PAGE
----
Jain Anderson wrote:
There's a saying that goes like this - in order to have a change you must make a change. I can't help but wonder if the 'financial poverty' they find themselves in is debt based or simply reflects choices that didn't work well for them? Certainly there circumstances of illness, physical incapability and plain rotten luck!
Jay Angler wrote:
Similarly, so much of "charity" is not really about giving a "hand up". It's about puffing up the givers. If we *really* wanted to give people hope, we would support increases in minimum wage and require companies to offer affordable health and dental care to *all* workers, not just full time ones. We would support free/almost free adult education classes up to Grade 12 and subsidize skills and trades training entry level education. We would teach people how to grow their own food, and not put up road blocks that prevent them from accessing public land or telling them they can't plant veggies on their front lawns. We'd plant edible trees in our cities, rather than ornamentals.
Jennifer Richardson wrote:
One is a financial independence framework based on very low, very concrete expenses. Say that I allocate myself $100 a month for food. That means that if I can save $2,500 and get a 4% return on it, I never have to work to buy that food month’s again (Note: multiply this by 12 months and never have to work to buy any food ever again). That helps with the discipline to save (small, concrete goal, easier to reach), and the discipline not to spend $800 a month on food (which I could do so, so easily), which would require saving $20,000 instead of $2,500.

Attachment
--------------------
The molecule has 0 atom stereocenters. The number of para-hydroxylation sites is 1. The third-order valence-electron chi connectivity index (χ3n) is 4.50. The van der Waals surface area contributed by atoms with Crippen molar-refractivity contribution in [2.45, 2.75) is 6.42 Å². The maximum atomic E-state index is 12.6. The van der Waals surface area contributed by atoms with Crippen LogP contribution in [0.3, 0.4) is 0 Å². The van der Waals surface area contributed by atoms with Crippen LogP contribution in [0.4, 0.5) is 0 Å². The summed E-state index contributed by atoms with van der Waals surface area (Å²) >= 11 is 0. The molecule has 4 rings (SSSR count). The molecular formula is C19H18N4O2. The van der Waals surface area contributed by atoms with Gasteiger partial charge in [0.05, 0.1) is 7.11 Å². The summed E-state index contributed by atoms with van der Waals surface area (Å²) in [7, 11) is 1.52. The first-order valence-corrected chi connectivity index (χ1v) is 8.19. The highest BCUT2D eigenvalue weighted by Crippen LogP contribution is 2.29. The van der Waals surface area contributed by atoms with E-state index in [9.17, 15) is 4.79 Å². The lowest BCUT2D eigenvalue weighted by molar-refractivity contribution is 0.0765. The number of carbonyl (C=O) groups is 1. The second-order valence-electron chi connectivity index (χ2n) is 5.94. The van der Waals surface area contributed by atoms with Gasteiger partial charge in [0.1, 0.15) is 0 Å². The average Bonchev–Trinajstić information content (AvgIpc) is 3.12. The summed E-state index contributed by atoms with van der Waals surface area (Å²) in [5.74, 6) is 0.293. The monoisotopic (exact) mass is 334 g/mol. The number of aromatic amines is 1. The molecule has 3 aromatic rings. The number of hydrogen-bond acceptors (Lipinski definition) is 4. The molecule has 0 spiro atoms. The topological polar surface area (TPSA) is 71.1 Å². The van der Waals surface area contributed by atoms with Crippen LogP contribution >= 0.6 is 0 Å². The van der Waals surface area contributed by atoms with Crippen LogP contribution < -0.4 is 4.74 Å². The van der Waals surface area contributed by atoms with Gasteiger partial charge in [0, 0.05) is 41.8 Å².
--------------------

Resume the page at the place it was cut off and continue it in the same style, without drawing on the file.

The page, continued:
The second thing sounds kind of bad, but it involves cultivating a sort of protective arrogance. It is not how I really feel when I am being nuanced, and I definitely never apply these ideas to people other than myself, but it is a shell that I can put on and say, “I am not going to be a poor, unhealthy schmuck wasting my money on fast food because I am too lazy to cook. I am not so desperate to look attractive that I am going to drop money on new clothes and a haircut. I am not some fool who sits in front of the television like a sheep.” Etc. Basically I motivate myself by appealing to my own self-image as a disciplined, free-thinking, self-reliant, and determined person who would very much hate to think of myself as a weak, spoiled, lazy consumer who is just going to drop to her knees for her societal overlords. Also I imagine Diogenes and Seneca and some other Stoic philosophers judging me. It works for me.
Pearl Sutton wrote:The reason they can sell crap is because people will buy it.
Dale Hodgins wrote:This leads me to ponder weather walnuts have spread around the world, on ocean currents, the way that coconuts and sea beans have.
Zach Muller wrote:
Up until now I have been chopping and dropping it which is creating a fantastic amount of mulch in the garden. In the future I will experiment with it's other uses. Anyone else seen this creeping around their property?